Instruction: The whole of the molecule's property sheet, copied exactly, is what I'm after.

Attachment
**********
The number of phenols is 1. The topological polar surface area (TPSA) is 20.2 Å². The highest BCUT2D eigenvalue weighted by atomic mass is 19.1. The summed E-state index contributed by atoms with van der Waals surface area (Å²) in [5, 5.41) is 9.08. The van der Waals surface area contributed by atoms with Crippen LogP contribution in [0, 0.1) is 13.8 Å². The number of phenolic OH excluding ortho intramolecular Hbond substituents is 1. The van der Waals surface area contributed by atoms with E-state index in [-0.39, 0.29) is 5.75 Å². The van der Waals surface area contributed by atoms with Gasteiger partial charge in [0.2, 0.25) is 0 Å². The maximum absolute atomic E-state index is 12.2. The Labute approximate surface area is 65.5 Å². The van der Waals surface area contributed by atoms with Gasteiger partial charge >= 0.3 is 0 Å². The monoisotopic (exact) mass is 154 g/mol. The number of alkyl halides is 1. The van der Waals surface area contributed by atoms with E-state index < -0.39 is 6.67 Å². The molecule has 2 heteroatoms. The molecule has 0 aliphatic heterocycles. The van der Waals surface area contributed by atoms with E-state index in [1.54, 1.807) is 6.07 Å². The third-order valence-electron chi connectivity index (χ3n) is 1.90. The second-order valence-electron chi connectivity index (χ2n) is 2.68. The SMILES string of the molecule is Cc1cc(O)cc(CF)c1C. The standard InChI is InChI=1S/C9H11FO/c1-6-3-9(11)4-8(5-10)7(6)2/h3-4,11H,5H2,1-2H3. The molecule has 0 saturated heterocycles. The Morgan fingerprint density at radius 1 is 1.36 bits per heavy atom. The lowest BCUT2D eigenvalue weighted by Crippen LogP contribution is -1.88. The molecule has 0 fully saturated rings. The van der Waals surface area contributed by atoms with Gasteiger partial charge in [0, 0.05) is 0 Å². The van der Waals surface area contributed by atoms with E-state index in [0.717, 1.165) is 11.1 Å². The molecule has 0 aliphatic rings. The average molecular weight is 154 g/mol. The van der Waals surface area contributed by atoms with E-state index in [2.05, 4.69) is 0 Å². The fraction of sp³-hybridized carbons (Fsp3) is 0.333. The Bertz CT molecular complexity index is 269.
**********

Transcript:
The number of phenols is 1. The topological polar surface area (TPSA) is 20.2 Å². The highest BCUT2D eigenvalue weighted by atomic mass is 19.1. The summed E-state index contributed by atoms with van der Waals surface area (Å²) in [5, 5.41) is 9.08. The van der Waals surface area contributed by atoms with Crippen LogP contribution in [0, 0.1) is 13.8 Å². The number of phenolic OH excluding ortho intramolecular Hbond substituents is 1. The van der Waals surface area contributed by atoms with E-state index in [-0.39, 0.29) is 5.75 Å². The van der Waals surface area contributed by atoms with Gasteiger partial charge in [0.2, 0.25) is 0 Å². The maximum absolute atomic E-state index is 12.2. The Labute approximate surface area is 65.5 Å². The van der Waals surface area contributed by atoms with Gasteiger partial charge >= 0.3 is 0 Å². The monoisotopic (exact) mass is 154 g/mol. The number of alkyl halides is 1. The van der Waals surface area contributed by atoms with E-state index < -0.39 is 6.67 Å². The molecule has 2 heteroatoms. The molecule has 0 aliphatic heterocycles. The van der Waals surface area contributed by atoms with E-state index in [1.54, 1.807) is 6.07 Å². The third-order valence-electron chi connectivity index (χ3n) is 1.90. The second-order valence-electron chi connectivity index (χ2n) is 2.68. The SMILES string of the molecule is Cc1cc(O)cc(CF)c1C. The standard InChI is InChI=1S/C9H11FO/c1-6-3-9(11)4-8(5-10)7(6)2/h3-4,11H,5H2,1-2H3. The molecule has 0 saturated heterocycles. The Morgan fingerprint density at radius 1 is 1.36 bits per heavy atom. The lowest BCUT2D eigenvalue weighted by Crippen LogP contribution is -1.88. The molecule has 0 fully saturated rings. The van der Waals surface area contributed by atoms with Gasteiger partial charge in [0, 0.05) is 0 Å². The van der Waals surface area contributed by atoms with E-state index in [0.717, 1.165) is 11.1 Å². The molecule has 0 aliphatic rings. The average molecular weight is 154 g/mol. The van der Waals surface area contributed by atoms with E-state index in [2.05, 4.69) is 0 Å². The fraction of sp³-hybridized carbons (Fsp3) is 0.333. The Bertz CT molecular complexity index is 269.